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7 Most Misunderstood Dog Behaviors Explained

Written by: Arlene Divina
Arlene Divina, one of the content writers at IHD, loves going on adventures with her adorable fur baby. She now creates informative content for pet parents. Read more
| Published on April 19, 2024

Dogs, often referred to as “man’s best friend,” exhibit a wide range of behaviors that can sometimes perplex even the most devoted dog owners. Misunderstanding these behaviors can lead to challenges in the relationship between dogs and their humans, often exacerbating behavioral issues and affecting the animal’s well-being. As our understanding of animal psychology deepens, we recognize that terms like “dog owner” may not adequately reflect the emotional and responsible bond that should exist between humans and their canine companions. Instead, terms like “dog guardian” or “dog parent” suggest a more nurturing and duty-bound relationship, emphasizing care, protection, and accountability rather than possession. This shift in terminology encourages a more empathetic and informed approach to understanding our dogs’ needs, behaviors, and emotional states. In this article, we will explore seven commonly misunderstood dog behaviors to foster a deeper understanding and a more compassionate approach to canine care.

1. Aggression

Aggression in dogs is often perceived negatively, causing significant anxiety for guardians. However, aggression can stem from multiple sources such as fear, protection of territory, or even pain. For instance, breeds like the German Shepherd are often stigmatized as aggressive, but this behavior is usually a manifestation of their strong protective instinct and high intelligence. Proper training, socialization, and understanding the specific triggers can transform an “aggressive” dog into a well-behaved and loyal companion. Recognizing the root causes of aggressive behavior in such breeds allows guardians to implement more effective and humane strategies to manage it, emphasizing the need for empathy and patience over punishment.

2. Barking

Barking is a natural dog behavior often misunderstood as mere noise nuisance. Breeds like the Beagle or Siberian Husky use barking to communicate — from alerting about a stranger’s approach to expressing excitement or need. Misinterpretation of barking can lead to inappropriate responses from the guardian. Understanding the nuances of what a dog may be trying to communicate through their barks is crucial. Training to manage excessive barking should focus on positive reinforcement and addressing the underlying causes, whether they be anxiety, boredom, or excitement.

3. Chewing

Chewing is an essential activity for dogs, important for their dental health and as a natural stress reliever. However, when breeds like Labrador Retrievers chew destructively, it is often a sign of boredom or excess energy. Rather than punishment, providing appropriate chew toys, and engaging in regular exercise can redirect this behavior healthily. Understanding the motivational factors behind chewing can help guardians provide suitable alternatives to prevent destructive chewing, ensuring the dog remains both happy and well-behaved.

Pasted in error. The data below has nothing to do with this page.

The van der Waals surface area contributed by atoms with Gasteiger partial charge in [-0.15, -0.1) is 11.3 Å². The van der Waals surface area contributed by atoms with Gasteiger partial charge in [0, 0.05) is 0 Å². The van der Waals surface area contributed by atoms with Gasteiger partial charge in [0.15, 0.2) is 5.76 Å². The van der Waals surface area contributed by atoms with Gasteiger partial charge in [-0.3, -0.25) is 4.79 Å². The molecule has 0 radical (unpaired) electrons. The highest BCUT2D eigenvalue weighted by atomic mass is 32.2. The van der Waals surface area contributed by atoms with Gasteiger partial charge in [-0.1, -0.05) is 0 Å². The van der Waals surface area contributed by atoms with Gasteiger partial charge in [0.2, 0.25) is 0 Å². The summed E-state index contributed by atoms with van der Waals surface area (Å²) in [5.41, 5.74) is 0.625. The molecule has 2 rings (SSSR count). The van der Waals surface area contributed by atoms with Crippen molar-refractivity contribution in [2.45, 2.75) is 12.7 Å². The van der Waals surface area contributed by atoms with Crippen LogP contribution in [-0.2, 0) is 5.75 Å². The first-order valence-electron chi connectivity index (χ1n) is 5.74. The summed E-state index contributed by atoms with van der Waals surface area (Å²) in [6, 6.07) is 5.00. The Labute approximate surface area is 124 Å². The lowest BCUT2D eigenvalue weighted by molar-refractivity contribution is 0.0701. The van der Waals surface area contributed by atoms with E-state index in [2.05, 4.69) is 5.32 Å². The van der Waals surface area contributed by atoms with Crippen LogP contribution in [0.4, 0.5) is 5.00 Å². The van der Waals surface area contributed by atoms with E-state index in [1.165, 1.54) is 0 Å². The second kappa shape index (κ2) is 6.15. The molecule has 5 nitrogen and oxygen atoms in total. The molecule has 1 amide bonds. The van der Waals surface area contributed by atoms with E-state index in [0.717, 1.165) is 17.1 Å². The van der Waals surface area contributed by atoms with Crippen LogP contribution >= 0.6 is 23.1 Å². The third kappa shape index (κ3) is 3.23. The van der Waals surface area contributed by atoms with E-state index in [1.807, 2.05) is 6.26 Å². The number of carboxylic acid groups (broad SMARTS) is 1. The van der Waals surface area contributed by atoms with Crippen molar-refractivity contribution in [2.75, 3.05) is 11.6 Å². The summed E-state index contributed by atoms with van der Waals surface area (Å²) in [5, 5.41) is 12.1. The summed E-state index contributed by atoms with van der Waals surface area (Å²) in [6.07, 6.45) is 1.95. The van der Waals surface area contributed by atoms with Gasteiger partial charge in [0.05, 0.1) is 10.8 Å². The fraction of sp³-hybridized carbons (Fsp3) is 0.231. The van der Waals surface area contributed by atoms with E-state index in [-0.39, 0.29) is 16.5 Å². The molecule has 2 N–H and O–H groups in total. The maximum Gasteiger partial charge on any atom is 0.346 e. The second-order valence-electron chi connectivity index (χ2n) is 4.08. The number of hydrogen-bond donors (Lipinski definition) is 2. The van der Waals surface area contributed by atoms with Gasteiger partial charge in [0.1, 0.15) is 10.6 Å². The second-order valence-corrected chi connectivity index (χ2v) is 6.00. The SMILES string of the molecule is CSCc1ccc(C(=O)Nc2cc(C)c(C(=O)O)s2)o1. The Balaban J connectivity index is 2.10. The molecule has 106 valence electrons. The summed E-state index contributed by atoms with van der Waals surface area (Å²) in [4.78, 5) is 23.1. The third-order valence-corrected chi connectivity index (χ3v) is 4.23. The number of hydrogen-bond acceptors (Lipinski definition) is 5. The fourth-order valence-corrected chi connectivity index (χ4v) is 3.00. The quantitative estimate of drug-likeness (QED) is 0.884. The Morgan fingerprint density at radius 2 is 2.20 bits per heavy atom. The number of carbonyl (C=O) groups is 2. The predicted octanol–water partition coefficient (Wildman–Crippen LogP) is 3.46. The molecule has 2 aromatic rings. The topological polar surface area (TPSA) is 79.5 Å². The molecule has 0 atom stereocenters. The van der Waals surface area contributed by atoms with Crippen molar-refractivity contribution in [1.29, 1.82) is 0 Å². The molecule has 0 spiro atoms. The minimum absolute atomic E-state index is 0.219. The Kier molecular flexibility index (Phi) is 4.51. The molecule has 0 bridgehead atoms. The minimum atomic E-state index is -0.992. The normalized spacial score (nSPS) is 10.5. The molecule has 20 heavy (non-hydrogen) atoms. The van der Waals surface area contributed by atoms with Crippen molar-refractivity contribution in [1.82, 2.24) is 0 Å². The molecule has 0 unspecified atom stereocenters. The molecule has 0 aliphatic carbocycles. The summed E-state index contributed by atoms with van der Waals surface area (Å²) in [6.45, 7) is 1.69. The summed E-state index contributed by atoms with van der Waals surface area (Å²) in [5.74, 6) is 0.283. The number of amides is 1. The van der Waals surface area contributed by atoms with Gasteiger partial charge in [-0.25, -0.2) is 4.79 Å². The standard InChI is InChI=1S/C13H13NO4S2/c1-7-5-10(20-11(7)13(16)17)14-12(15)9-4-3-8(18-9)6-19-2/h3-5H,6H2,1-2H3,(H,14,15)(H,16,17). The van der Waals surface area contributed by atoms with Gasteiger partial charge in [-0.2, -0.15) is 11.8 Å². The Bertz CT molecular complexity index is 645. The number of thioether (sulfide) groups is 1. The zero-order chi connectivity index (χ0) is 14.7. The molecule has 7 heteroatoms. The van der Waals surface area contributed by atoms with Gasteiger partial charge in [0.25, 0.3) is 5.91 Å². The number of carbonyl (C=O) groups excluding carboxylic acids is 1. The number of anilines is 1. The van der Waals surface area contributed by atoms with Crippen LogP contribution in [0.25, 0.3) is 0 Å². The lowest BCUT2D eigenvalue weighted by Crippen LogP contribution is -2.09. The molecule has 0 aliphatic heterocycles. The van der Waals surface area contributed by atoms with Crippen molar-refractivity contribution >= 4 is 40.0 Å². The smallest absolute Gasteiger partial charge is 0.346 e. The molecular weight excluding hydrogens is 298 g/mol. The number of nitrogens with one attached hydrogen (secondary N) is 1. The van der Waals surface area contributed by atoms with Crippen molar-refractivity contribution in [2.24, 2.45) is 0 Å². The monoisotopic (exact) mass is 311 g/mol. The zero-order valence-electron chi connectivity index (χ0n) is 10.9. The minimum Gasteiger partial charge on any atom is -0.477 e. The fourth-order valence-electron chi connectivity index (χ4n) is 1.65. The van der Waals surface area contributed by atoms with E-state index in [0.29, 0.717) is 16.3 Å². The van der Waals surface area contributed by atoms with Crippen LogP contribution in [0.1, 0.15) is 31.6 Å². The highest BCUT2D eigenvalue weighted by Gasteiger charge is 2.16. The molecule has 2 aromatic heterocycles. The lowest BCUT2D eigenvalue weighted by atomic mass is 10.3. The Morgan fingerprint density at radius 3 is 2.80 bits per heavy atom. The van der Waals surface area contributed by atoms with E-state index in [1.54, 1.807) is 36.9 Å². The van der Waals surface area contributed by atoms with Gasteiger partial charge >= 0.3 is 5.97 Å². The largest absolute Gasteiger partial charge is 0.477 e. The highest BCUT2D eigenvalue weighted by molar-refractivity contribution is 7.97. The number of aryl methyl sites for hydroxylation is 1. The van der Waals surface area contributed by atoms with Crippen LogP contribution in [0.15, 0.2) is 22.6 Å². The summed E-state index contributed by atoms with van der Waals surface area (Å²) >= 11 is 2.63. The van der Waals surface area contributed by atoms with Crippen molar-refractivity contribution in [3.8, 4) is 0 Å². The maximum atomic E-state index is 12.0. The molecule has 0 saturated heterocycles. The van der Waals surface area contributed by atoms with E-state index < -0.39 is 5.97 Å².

4. Digging

Digging can be an infuriating behavior for dog guardians, especially when it turns gardens into cratered landscapes. Breeds like the Jack Russell Terrier, originally bred for hunting and burrowing, may exhibit this behavior more frequently. Recognizing digging as a natural instinct rather than just mischievous behavior allows for more effective management strategies, such as providing a designated digging area or increasing physical and mental stimulation to curb unnecessary digging.

5. Jumping Up

Jumping up is a common behavior dogs use to greet people, driven by excitement and the desire to be close to faces. For breeds like Boxers, who are especially exuberant and friendly, jumping can be overwhelming for owners. Training to manage this behavior should focus on teaching alternative greeting behaviors and rewarding calm introductions. This not only prevents the behavior from becoming a nuisance but also ensures that interactions remain positive and controlled.

6. Pulling on the Leash

Pulling on the leash is a challenge commonly faced by dog guardians, particularly with strong, energetic breeds like the Siberian Husky. This behavior often stems from a lack of training, high energy levels, or the excitement of exploration. Proper leash training techniques, such as reward-based reinforcement and consistent practice, can teach dogs how to walk calmly and attentively alongside their guardian, enhancing the walking experience for both.

7. Separation Anxiety

Separation anxiety is a complex behavior characterized by signs of distress when a dog is left alone. Breeds like the Border Collie, known for their intense loyalty and intelligence, are particularly susceptible to this condition. Misinterpretation of the behaviors resulting from separation anxiety, such as vocalization or destructiveness, can lead to punitive measures. Understanding and addressing the emotional distress underlying these actions with patience, training, and sometimes the help of a professional, can alleviate the symptoms of separation anxiety.

Understanding these misunderstood behaviors in dogs is crucial for building a stronger, more affectionate, and mutually respectful relationship between dog guardians and their canine companions. By shifting our perspective from one of ownership to one of guardianship, we adopt a more responsible and caring approach. This not only enhances the quality of life for our dogs but also enriches our own experiences by fostering deeper bonds of loyalty, affection, and trust.